Patient outrage as NHS is blocked from supplying Covid drug to vulnerable patients who are not protected by vaccines
- Evusheld can provide protection to patients with diseases such as blood cancer
- The drug can help those who do not receive any protection from Covid vaccines
- Experts believe as many as 500,000 Britons stood to benefit from Evusheld
Health chiefs were condemned last night after refusing to approve a drug that protects vulnerable patients – including those with blood cancer – who don’t respond to Covid vaccines.
Ministers were poised to roll out the medication Evusheld last month, having been urged to by NHS specialists.
But on Friday, the Department of Health and Social Care (DHSC) announced there was ‘insufficient data’ that the drug provided long-lasting protection against the Omicron variant, and asked the health regulator the National Institute for Health and Care Excellence to investigate. It isn’t expected to give guidance until next April.
Doctors reacted in fury, arguing that multiple studies have proven that Evusheld – developed by AstraZeneca and also known as cilgavimab – is effective at preventing hospitalisation and death from Covid. Data also shows it holds up against newer variants, such as Omicron.
NHS doctors wanted to start treating vulnerable patients with Evusheld, which provides protection against Covid-19
Patients, such as those who have had organ transplants are at greater risk of getting Covid-19 because vaccines are less effective
As many as 500,000 Britons stood to benefit from Evusheld – the majority have blood cancer or an organ transplant, both of which leave the immune system weakened and drastically limits the protection provided by Covid jabs. One patient group said it had received numerous calls from distraught patients who have been shielding for more than two years.
Some, they claim, have been left suicidal by the news.
Dr Lennard Lee, a cancer expert at Oxford University and lead author of an independent analysis of Evusheld, said: ‘We don’t know who was on the team that advised the Government, and we don’t know what evidence they looked at.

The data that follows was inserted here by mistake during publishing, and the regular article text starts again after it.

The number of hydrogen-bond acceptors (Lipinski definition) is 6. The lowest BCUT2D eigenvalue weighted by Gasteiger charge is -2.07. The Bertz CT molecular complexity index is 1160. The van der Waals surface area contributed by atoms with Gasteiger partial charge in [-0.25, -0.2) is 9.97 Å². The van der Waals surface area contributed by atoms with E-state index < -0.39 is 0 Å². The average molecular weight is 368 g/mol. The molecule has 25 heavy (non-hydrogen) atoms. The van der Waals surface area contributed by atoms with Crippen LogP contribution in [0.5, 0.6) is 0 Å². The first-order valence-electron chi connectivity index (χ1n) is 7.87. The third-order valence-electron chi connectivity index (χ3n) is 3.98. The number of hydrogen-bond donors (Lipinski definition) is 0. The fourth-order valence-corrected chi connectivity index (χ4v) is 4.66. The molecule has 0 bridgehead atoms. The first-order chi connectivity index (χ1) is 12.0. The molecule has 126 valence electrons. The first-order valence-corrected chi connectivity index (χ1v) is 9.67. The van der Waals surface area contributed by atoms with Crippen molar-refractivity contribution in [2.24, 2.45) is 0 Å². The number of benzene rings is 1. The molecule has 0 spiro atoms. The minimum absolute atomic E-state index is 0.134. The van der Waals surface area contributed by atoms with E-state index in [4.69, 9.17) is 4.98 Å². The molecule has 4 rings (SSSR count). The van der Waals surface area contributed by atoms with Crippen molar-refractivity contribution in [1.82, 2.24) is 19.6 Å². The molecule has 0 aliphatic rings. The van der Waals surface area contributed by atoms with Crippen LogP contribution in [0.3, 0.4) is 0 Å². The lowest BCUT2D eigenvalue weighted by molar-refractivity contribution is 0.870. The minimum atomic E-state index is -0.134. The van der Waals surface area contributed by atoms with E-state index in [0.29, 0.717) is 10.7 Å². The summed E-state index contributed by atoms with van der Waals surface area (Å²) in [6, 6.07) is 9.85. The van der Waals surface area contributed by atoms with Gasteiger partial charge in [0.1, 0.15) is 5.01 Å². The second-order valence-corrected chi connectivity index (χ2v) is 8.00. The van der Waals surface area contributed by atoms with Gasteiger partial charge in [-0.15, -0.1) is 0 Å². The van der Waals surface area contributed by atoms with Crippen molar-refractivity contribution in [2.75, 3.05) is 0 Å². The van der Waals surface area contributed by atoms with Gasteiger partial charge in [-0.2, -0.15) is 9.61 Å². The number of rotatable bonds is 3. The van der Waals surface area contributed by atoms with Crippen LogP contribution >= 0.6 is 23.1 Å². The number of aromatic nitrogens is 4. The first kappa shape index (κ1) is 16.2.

‘This call happened behind closed doors and it is all highly strange.
‘The UK is at odds with the world on this decision. The 32 countries which have approved this drug haven’t seen problems.
‘If the Government knows something the rest of the medical world does not, they should reveal it.’ Only two weeks ago, The Mail on Sunday revealed a clinical consultation which analysed every piece of publicly available data on the drug had come to the conclusion that Evusheld should be rolled out in the UK.
Signed off by more than 100 NHS doctors, it called on Ministers to purchase the £800-a-dose drug.
Speaking on Radio 4’s Today programme yesterday, former health secretary Andrew Lansley indicated talks between health chiefs and AstraZeneca had reached contract stage before the apparent U-turn on Friday.
Lord Lansley expressed surprise at the move and said approval had been ‘expected’. ‘The effectiveness of Evusheld is something we can see say by day as it’s rolled out in other countries,’ he added.
According to the charity Blood Cancer UK, as many as 500 so-called immunocompromised Britons have died of Covid since regulators approved Evusheld for use in March.
‘Our members are devastated,’ says Mark Oakley, co-leader of campaign group Evusheld For The UK.
‘Sadly, we have had some at breaking point saying they are suicidal. This is the grim reality of this decision.
‘What makes this even worse is the bizarre U-turn which appears to have occurred, with the Government one minute suggesting they were getting ready to roll out Evusheld and the next saying there’s insufficient evidence.’
There are, however, suggestions that the decision is not final. According to a DHSC spokesman, Health Secretary Steve Barclay has asked his officials to meet again with experts from British manufacturer AstraZeneca in the coming days to establish if real-world data on the effectiveness of Evusheld has emerged.
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